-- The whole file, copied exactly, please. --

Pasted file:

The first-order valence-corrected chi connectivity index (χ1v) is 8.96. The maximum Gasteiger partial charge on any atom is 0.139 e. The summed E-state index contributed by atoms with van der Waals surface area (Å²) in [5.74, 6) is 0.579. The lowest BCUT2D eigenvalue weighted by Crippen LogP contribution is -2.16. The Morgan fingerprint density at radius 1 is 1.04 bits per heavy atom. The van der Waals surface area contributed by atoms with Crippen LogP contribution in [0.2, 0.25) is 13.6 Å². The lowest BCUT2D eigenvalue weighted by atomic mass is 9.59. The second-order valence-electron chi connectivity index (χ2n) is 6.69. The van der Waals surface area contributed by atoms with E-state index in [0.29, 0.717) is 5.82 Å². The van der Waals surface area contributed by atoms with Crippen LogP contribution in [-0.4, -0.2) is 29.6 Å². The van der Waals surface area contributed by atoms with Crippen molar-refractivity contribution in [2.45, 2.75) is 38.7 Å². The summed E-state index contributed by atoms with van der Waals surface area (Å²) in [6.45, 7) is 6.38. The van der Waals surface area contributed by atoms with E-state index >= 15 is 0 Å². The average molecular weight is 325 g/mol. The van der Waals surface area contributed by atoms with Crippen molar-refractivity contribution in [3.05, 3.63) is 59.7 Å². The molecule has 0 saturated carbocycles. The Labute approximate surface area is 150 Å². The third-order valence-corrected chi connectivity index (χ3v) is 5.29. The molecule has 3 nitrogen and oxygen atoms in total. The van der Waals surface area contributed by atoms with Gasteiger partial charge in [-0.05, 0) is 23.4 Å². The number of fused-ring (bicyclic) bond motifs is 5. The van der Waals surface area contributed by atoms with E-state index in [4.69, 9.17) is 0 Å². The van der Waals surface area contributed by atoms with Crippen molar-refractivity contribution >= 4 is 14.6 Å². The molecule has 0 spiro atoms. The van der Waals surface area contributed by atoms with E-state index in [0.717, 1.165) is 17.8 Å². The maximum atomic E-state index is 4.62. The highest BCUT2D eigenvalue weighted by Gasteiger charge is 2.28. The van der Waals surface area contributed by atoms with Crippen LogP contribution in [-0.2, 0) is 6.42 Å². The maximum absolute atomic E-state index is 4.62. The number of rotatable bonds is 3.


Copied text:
The first-order valence-corrected chi connectivity index (χ1v) is 8.96. The maximum Gasteiger partial charge on any atom is 0.139 e. The summed E-state index contributed by atoms with van der Waals surface area (Å²) in [5.74, 6) is 0.579. The lowest BCUT2D eigenvalue weighted by Crippen LogP contribution is -2.16. The Morgan fingerprint density at radius 1 is 1.04 bits per heavy atom. The van der Waals surface area contributed by atoms with Crippen LogP contribution in [0.2, 0.25) is 13.6 Å². The lowest BCUT2D eigenvalue weighted by atomic mass is 9.59. The second-order valence-electron chi connectivity index (χ2n) is 6.69. The van der Waals surface area contributed by atoms with E-state index in [0.29, 0.717) is 5.82 Å². The van der Waals surface area contributed by atoms with Crippen LogP contribution in [-0.4, -0.2) is 29.6 Å². The van der Waals surface area contributed by atoms with Crippen molar-refractivity contribution in [2.45, 2.75) is 38.7 Å². The summed E-state index contributed by atoms with van der Waals surface area (Å²) in [6.45, 7) is 6.38. The van der Waals surface area contributed by atoms with E-state index >= 15 is 0 Å². The average molecular weight is 325 g/mol. The van der Waals surface area contributed by atoms with Crippen molar-refractivity contribution in [3.05, 3.63) is 59.7 Å². The molecule has 0 saturated carbocycles. The Labute approximate surface area is 150 Å². The third-order valence-corrected chi connectivity index (χ3v) is 5.29. The molecule has 3 nitrogen and oxygen atoms in total. The van der Waals surface area contributed by atoms with Gasteiger partial charge in [-0.05, 0) is 23.4 Å². The number of fused-ring (bicyclic) bond motifs is 5. The van der Waals surface area contributed by atoms with E-state index in [4.69, 9.17) is 0 Å². The van der Waals surface area contributed by atoms with Crippen molar-refractivity contribution >= 4 is 14.6 Å². The molecule has 0 spiro atoms. The van der Waals surface area contributed by atoms with E-state index in [0.717, 1.165) is 17.8 Å². The maximum atomic E-state index is 4.62. The highest BCUT2D eigenvalue weighted by Gasteiger charge is 2.28. The van der Waals surface area contributed by atoms with Crippen LogP contribution in [-0.2, 0) is 6.42 Å². The maximum absolute atomic E-state index is 4.62. The number of rotatable bonds is 3.